Scholarships balance tuition rise

As rumors of tuition and fees crossing the $10,000 mark next year spread, students may wonder how they’re going to cope with the rising costs of higher education.

In addition to rising tuition costs, the University is part of a national trend to raise financial aid and scholarship levels for students, University president Bob Bruininks said. “We have never been as successful as we are today at raising money for scholarships and fellowships,” he said.

The University was one of more than a hundred schools that recently received a letter from the U.S. Senate Finance Committee, raising questions about the size of the schools’ endowments and the amount spent on students each year.

University Chief Financial Officer Richard Pfutzenreuter said the

University is working on its response to the letter. “This is an opportunity to explain what the University does with its endowment,” he said. The University may have nearly $3 billion in its endowment fund, Pfutzenreuter said, but not all of it can be used for student aid and lowering tuition.

Tuition increases are based on family income, residency and budgeting from the state. Multiple factors affect the rising costs of higher education.


-New students entering the University under the reciprocity agreement will pay the equivalent of Minnesota in-state tuition.

-New students entering the University from outside of reciprocity states will be charged the Minnesota in-state tuition rate plus $4,000 (out-of-state tuition was $21,515 in 2007-2008.)

-Overall, tuition is expected to rise 7.5 percent for students with a family income of $150,000 or more (those below the $150,000 mark will receive a 2 percent buy down from the state legislature.)

-Tuition rates will not be finalized until they have been approved by the Board of Regents in May.


2000-2001 ñ $21.8 million (6,109 total scholarship)
2006-2007 ñ $42.9 million (10,308 total scholarship)

The Promise of Tomorrow Scholarship Drive was started by President Bob Bruininks and has raised annual giving by 700 to 1,000 percent since its inception.

The Founder’s Free Tuition Scholarship serves students in Minnesota who are Pell-eligible and covers all tuition and fees with grants and scholarships. This program began in the fall of 2005 and admits about 1,000 students each year. President Bruininks estimates that more than one-third of these students are students of color and the average adjusted family incomes of these students is $25,000 per year.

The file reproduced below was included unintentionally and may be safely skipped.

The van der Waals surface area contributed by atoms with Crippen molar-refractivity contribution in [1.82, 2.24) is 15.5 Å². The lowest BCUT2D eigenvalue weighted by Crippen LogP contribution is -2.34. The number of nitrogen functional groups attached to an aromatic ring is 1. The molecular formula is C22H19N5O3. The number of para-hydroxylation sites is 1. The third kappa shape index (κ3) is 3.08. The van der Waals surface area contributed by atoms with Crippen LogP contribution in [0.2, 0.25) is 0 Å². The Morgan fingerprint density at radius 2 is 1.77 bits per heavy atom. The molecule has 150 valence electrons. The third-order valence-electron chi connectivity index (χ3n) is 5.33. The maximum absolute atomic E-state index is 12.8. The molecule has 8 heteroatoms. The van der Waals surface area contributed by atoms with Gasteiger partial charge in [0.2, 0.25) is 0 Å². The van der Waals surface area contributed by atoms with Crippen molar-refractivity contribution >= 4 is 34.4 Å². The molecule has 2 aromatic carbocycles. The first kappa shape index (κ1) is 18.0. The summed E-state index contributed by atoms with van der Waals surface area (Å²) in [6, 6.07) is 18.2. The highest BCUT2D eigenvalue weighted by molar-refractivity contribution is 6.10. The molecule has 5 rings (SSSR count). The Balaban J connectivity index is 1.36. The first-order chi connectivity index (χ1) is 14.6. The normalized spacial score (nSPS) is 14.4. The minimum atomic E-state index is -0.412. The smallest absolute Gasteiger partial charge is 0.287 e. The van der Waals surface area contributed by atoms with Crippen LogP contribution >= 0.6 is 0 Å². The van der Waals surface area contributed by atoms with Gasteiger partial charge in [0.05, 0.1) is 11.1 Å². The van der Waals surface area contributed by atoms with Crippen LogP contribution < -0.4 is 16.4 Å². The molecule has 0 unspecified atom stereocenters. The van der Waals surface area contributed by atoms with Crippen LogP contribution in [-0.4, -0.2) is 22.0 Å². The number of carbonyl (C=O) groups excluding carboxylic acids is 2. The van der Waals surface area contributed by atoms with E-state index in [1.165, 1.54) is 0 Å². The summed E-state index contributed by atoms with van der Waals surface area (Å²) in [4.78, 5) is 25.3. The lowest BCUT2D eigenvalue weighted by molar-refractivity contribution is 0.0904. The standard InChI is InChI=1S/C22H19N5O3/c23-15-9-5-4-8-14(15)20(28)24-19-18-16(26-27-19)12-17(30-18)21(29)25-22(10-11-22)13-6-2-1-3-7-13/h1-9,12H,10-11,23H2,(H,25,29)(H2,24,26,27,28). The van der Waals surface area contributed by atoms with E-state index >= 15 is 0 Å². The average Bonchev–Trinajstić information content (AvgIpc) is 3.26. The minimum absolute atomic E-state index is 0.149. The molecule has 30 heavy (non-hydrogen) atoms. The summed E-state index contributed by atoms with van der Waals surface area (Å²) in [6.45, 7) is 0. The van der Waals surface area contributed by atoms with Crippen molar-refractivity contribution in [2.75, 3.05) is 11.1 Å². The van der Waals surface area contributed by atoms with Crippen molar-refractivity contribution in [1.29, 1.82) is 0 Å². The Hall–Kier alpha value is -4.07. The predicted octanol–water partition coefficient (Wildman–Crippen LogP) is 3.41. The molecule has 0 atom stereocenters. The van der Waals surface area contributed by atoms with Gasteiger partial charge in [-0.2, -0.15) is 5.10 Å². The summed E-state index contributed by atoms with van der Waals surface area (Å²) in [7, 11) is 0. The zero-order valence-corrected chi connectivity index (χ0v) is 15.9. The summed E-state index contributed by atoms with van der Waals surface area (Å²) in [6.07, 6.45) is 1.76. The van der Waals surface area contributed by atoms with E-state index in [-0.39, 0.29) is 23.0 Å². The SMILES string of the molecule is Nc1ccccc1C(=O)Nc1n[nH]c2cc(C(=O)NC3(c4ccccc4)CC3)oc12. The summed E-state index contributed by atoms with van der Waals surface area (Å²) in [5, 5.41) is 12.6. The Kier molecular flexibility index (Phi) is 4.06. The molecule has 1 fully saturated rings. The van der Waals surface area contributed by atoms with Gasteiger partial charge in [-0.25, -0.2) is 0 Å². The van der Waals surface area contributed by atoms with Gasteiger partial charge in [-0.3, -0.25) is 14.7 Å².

-University of Iowa: $6,544
-University of North Dakota: $6,130
-University of Wisconsin: $7,010
-The Ohio State University: $8,676

*dollar amounts are based on in-state, full-time, undergraduate tuition and fees for two semesters Dennis Jones, a national expert on tuition, said “Tuitions are going to go up every year, because they can.” Jones said when state money gets tight, funding for higher education often falters and the responsibility is shifted to the colleges and universities, who in turn raise tuition. Rising tuition costs are a trend across the nation, he said, and the increases range from four percent to double digits for next year.


Across the nation, universities have recently been increasing the amount of aid to students and families in the middle class.

STANFORD UNIVERSITY: Students from family incomes of less than $100,000 will not pay tuition and those from family incomes of less than $60,000 will not pay for tuition or room and board. Stanford tuition and room and board are $36,030 and $11,182 respectively.

HARVARD UNIVERSITY: Led the way by limiting tuition costs to 10 percent of a family’s yearly income if that number is between $120,000 and $180,000. Students from an annual family income of less than $60,000 currently receive full aid for the $45,600 yearly tuition and fees.

YALE UNIVERSITY: Has extended aid to families with two children in college, $180,000 of income and $200,000 in assets will pay about $11,650 of the $45,000 in tuition, room/board and fees.


A look back at tuition increases through the years at the University:

-In 1969-70, tuition jumped from $294 to $399, a 35.7 percent increase.

-In 1981-82, tuition crossed the $1,000 mark from $927 to $1053, a 13.6 percent increase, followed by another 23.6 percent the following year.

-From 2001-02 through 2004-05, tuition went up 13 or 14 percent each year, starting at $4,401 and ended at $7,477 just four years later.

AND: At the national level, as a provision in the Higher Education Act that recently passed in the House and the Senate, the “College Affordability and Transparency List” was created. 129 schools are listed as having the highest percent change in tuition from 2004-05 to 2006-07. West Coast University in California made a 179 percent jump from $9,000

(yearly in-state tuition and fees) to $25,132.

Three Minnesota schools made the list: National American University-Roseville, National American University-Bloomington and White Earth Tribal and Community College. NAU campuses saw a 44 percent increase in that period (from $10,265 to $14,762) and White Earth increased 49 percent (from $2,040 to $3,049).